BOSTON — More than 1.7 million Massachusetts residents have already voted in the Nov. 3 election, and the majority have done so by mail.
Next Tuesday, Massachusetts voters will pick a president and U.S. senator while deciding two statewide ballot questions and a host of congressional and state races. The contentious race between incumbent Republican President Donald Trump and Democrat Joe Biden is expected to drive a record turnout.
Gloucester voters also will consider a question for a Proposition 2 1/2 debt exclusion to fund a new school to serve the combined student bodies of East Gloucester and Veterans Memorial elementary schools.
Secretary of State Bill Galvin estimates overall turnout will exceed 3.3 million, including about 1 million people who are expected to vote on Election Day.
More than 36% of the state's 4.6 million voters have already cast ballots through the mail or during the early voting period that got underway on Oct. 17, according to Galvin's office. At least 63% of the votes received have been mail ballots.
"I've never seen anything like it," said Newburyport City Clerk Richard Jones, who oversees the city's elections. "We've been emptying our drop box just about every hour for the past week."
Locally, some North of Boston communities are reporting that upwards of 50% of voters have cast ballots by mail or in person.
Suburban voters seem to be taking advantage of pre-election voting more than those living in cities, according to a breakdown from Galvin's office. Locally, Marblehead, Rockport, Manchester, Wenham and Andover have reported some of the highest turnouts, each near or above 50%, according to Galvin's office.
By comparison, Lynn reported about 27% of voters had cast ballots as of Monday. Lawrence had seen the lowest turnout in the region, or about 18%.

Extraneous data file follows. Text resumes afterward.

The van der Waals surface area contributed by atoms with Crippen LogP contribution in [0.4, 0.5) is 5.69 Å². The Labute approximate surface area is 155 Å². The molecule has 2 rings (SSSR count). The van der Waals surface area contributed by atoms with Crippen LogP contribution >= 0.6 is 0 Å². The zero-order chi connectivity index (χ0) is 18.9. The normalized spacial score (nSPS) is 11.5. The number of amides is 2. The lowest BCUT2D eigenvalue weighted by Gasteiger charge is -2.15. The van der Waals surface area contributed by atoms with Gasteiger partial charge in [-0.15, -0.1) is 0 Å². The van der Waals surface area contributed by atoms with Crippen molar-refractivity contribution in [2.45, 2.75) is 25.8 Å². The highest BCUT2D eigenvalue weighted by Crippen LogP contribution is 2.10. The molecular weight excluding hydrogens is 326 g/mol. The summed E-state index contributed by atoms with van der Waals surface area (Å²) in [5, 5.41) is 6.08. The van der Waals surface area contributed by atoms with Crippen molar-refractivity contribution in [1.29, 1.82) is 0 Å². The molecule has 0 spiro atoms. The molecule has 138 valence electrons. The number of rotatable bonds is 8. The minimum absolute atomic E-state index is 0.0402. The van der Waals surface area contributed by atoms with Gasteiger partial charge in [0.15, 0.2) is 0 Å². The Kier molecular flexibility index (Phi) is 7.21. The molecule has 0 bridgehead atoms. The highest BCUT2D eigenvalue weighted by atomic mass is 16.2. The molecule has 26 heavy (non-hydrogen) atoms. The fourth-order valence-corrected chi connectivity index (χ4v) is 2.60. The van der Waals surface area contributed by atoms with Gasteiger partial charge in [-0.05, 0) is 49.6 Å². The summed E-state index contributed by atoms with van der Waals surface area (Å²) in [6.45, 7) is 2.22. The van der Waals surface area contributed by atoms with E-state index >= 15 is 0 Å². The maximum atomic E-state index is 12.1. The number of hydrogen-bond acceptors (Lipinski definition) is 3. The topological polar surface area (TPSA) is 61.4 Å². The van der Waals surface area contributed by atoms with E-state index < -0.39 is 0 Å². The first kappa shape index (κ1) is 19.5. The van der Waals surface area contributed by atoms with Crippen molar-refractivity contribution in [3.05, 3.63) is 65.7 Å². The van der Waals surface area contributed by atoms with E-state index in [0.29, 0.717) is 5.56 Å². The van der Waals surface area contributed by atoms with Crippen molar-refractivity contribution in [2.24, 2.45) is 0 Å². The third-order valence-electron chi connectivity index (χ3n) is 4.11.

Nearly 60 million Americans have voted in the Nov. 3 election so far, surpassing all early ballots cast in the 2016 polls, according to published reports.
In New Hampshire, a battleground state in the presidential election that has also seen a dramatic rise in voting by mail, more than 136,000 ballots had been submitted to local election clerks as of last Tuesday, according to Secretary of State William Gardner's office. The state updates turnout weekly.
Massachusetts is one of a number of states that have substantially increased mail-in voting options to avoid overcrowding at the polls amid concerns about the coronavirus. Before the outbreak, the state only allowed voters to mail "absentee" ballots if they could not vote in person on Election Day, but voters needed an excuse, such as a disability.
State lawmakers who pushed through rules expanding voting by mail during the pandemic say it has given voters more options and boosted overall participation.
"I think we're going to see the largest vote in Massachusetts' history," said Sen. Barry Finegold, D-Andover, a Senate co-chairman of the Legislature's Committee on Election Laws who helped write the new law. "We've given voters so many options to cast a ballot that there's really no excuse not to vote in this election."
While election clerks can accept postmarked ballots up to three days after Nov. 3, Finegold said he still expects the major races to be called on election night.
"There could be a few legislative races that are too close to call," said Finegold, who is running unopposed, "but I think we'll know who the winners and losers are."
Christian M. Wade covers the Massachusetts Statehouse for North of Boston Media Group’s newspapers and websites. Email him at firstname.lastname@example.org